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Home / Business / Facebook begins reviewing photos / videos, blocking millions of fake accounts every day – TechCrunch

Facebook begins reviewing photos / videos, blocking millions of fake accounts every day – TechCrunch



Facebook has begun enabling partners to review photos and videos beyond news articles and proactively review stories before Facebook asks them. Facebook is now blocking the creation of millions of counterfeit accounts per day. Facebook unveiled this message in a conference call with journalists [Update: and later a blog post] about its efforts toward electoral integrity, including chief stakeholder Alex Stamos, who is scheduled to leave Facebook later this year.

Articles flagged as false by Facebook partners have their reach reduced and display Related Articles show prospects of reputable news outlets below

Stamos outlined how Facebook manages to address false identities and false accounts, targeting wrong audiences to illegally educate or replenish to make content more popular, disseminate false information and false narratives that purposely deceive and shape people's beliefs beyond the facts. "It's important to find the right approach to each of these challenges," explains Stamos, explaining that Facebook is adapting its solutions to these problems in different countries around the world.

Samidh Chakrabarti, Facebook's Civic Engagement Product Manager, also said Facebook is proactively looking for third-party sites that authentically produce civic content. It removes them from the platform if a manual review by the security team determines that they violate the Terms of Service.

"This proactive approach has moved us faster and has become a really important way to prevent divisive or misleading memes from becoming viral," Chakrabarti said. Facebook initially used this tool in the special elections in Alabama, but has now used it to defend the Italian elections and will use it for US midterm elections.

Meanwhile, advances in machine learning have made Facebook "show more suspicious behavior without checking the content itself," blocking millions of counterfeit account creations per day "before they can do any harm," says Chakrabarti.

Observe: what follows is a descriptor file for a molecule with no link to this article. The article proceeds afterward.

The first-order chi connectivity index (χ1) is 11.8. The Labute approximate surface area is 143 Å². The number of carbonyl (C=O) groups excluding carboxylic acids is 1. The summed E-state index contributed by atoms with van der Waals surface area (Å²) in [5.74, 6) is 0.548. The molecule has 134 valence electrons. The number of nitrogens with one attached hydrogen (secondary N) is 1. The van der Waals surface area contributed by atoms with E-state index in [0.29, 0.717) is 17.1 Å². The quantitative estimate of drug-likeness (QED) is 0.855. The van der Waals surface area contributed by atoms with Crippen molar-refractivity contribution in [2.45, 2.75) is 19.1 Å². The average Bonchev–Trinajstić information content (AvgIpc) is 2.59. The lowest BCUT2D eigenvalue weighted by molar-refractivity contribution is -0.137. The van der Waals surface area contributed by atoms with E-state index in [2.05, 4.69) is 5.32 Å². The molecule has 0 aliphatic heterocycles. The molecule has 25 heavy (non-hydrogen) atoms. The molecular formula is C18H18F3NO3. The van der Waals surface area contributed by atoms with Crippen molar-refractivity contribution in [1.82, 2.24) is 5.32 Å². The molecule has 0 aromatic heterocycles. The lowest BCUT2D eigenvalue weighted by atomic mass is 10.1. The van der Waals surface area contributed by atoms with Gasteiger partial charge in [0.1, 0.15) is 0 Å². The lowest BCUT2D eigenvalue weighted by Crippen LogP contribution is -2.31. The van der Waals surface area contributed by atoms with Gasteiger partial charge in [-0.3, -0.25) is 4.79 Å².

Facebook implemented its first election protection measures back in December 201

6, including working with third-party checkers to label items as false. But these red flags were shown to meld some people's beliefs into false stories, which led Facebook to show Related Articles with prospects from other reputable news agencies. Since yesterday Facebook fact-checking partners have started to check suspicious photos and videos that may also spread false information. This could reduce the spread of false news image memes that live on Facebook and do not require additional clicks, such as the photos of Parkland schoolchildren ripping up the constitution.

Facebook usually sends facts that are tagged by users and go viral. But now, in countries like Italy and Mexico in the run-up to elections, Facebook has enabled fact checkers to actively tag things because in some cases they can identify false stories that are spreading in front of Facebook's own systems. "To reduce pre-election latency, we wanted to make sure that we give the fact-testers this ability," says Tessa Lyons, product manager at Facebook.

A photo of Parkland survivor Emma Gonzalez picking up a shooting range target was falsely manipulated. Show her how she rips the Constitution. Reviewing photos can help Facebook prevent the wrong picture from becoming viral. [Image via CNN]

Faced with the upcoming mid-term, Facebook must protect its systems against electoral attacks and convince users and regulators that it has made real progress since the 2016 presidential election, where Russian killers raged. Otherwise, Facebook risks another endless news cycle about this being a detriment to democracy that could trigger reduced user interest and government interference.


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